Because of the connection between psoriasis and uveitis, your ophthalmologist may want to consult your primary care provider, your rheumatologist, or any specialists you are seeing to determine a treatment plan.

Treatment Options

In most cases, corticosteroid eye drops given at home will clear any inflammation. In recurring cases, you may need a systemic drug that suppresses your immune system to fight the root cause of the inflammation.

Surgery may be necessary if other problems—such as glaucoma or cataracts—are diagnosed along with uveitis.

If you have uveitis associated with psoriasis, you're more likely than people without an autoimmune disease to have recurrent uveitis problems.

A Word From Verywell

Psoriasis skin disease around the eye is not uncommon but can be tricky to treat and can lead to eye problems in more than one way. Psoriasis-related uveitis and iritis can cause notable damage and, without treatment, permanent vision loss.

These conditions may not cause any obvious symptoms until the irreversible damage is done. So, close monitoring by an ophthalmologist for early detection is paramount—effective treatments are available when the diagnosis is made in a timely manner.

Frequently Asked Questions

  • Can psoriasis make you go blind?

    Psoriasis itself cannot, but untreated uveitis—which can result from psoriasis—can cause irreversible damage to the delicate eye tissue. Untreated uveitis represents the third most common cause of preventable blindness in the U.S.

  • Can psoriasis go away?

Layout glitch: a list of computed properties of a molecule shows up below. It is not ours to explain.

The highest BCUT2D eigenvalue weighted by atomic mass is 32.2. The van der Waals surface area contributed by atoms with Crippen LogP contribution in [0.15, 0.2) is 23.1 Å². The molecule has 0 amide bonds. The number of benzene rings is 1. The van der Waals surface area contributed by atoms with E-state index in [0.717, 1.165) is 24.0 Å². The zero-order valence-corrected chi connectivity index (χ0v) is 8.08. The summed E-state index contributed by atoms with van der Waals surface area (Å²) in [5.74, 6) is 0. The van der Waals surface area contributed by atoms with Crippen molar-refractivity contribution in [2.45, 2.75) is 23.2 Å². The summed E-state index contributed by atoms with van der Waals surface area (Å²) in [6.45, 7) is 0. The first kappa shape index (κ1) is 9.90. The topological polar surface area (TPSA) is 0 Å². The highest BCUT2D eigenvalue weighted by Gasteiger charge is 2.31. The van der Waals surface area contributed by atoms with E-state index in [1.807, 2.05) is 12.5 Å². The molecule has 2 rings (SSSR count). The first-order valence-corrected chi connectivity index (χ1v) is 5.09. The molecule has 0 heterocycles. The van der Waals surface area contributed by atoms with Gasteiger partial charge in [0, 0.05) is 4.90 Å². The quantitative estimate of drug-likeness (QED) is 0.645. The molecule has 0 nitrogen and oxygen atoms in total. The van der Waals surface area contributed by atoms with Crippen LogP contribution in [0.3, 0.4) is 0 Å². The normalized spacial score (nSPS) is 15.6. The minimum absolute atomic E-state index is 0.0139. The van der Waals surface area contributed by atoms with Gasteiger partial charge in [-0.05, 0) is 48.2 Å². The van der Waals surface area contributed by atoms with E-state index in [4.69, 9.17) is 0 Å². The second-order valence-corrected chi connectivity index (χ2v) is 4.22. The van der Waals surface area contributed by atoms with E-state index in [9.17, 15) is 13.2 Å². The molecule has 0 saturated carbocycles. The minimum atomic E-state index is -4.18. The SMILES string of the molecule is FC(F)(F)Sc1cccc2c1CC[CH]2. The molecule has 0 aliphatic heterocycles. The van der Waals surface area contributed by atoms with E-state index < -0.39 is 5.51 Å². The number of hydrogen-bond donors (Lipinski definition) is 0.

The condition itself doesn't go away. But successful treatment can mean remission (clear skin and no symptoms) for years at a time.

  • What triggers psoriasis?

    Common psoriasis triggers include:

    • Stress
    • Skin damage (e.g., injures, sunburns, bug bites)
    • Getting sick
    • Cold weather
7 Sources
Verywell Health uses only high-quality sources, including peer-reviewed studies, to support the facts within our articles. Read our editorial process to learn more about how we fact-check and keep our content accurate, reliable, and trustworthy.
  1. Campanati, A., Neri, P., Giuliodori, K. et al. Psoriasis beyond the skin surface: A pilot study on the ocular involvement. International Opthalmology. 2015. 35(3):331-40. doi:10.1007/s10792-014-9950-8

  2. The Psoriasis and Psoriatic Arthritis Alliance. Psoriasis and sensitive areas.

  3. National Psoriasis Foundation. About psoriasis.

  4. Agrawal RV, Murthy S, Sangwan V, Biswas J. Current approach in diagnosis and management of anterior uveitis. Indian J Ophthalmol. 2010;58(1):11-9. doi:10.4103/0301-4738.58468

  5. Tseng ST, Yao TC, Huang JL, Yeh KW, Hwang YS. Clinical manifestations in uveitis patients with and without rheumatic disease in a Chinese population in Taiwan. J Microbiol Immunol Infect. 2017 Dec;50(6):798-804. doi:10.1016/j.jmii.2015.10.007

  6. American Academy of Dermatology Association. How long will I have to treat my psoriasis?

  7. National Psoriasis Foundation. Causes and triggers.

Additional Reading

By Lia Tremblay
Lisa Tremblay is an award-winning writer and editor, writing for magazines, websites, brochures, annual reports, and more for over 15 years.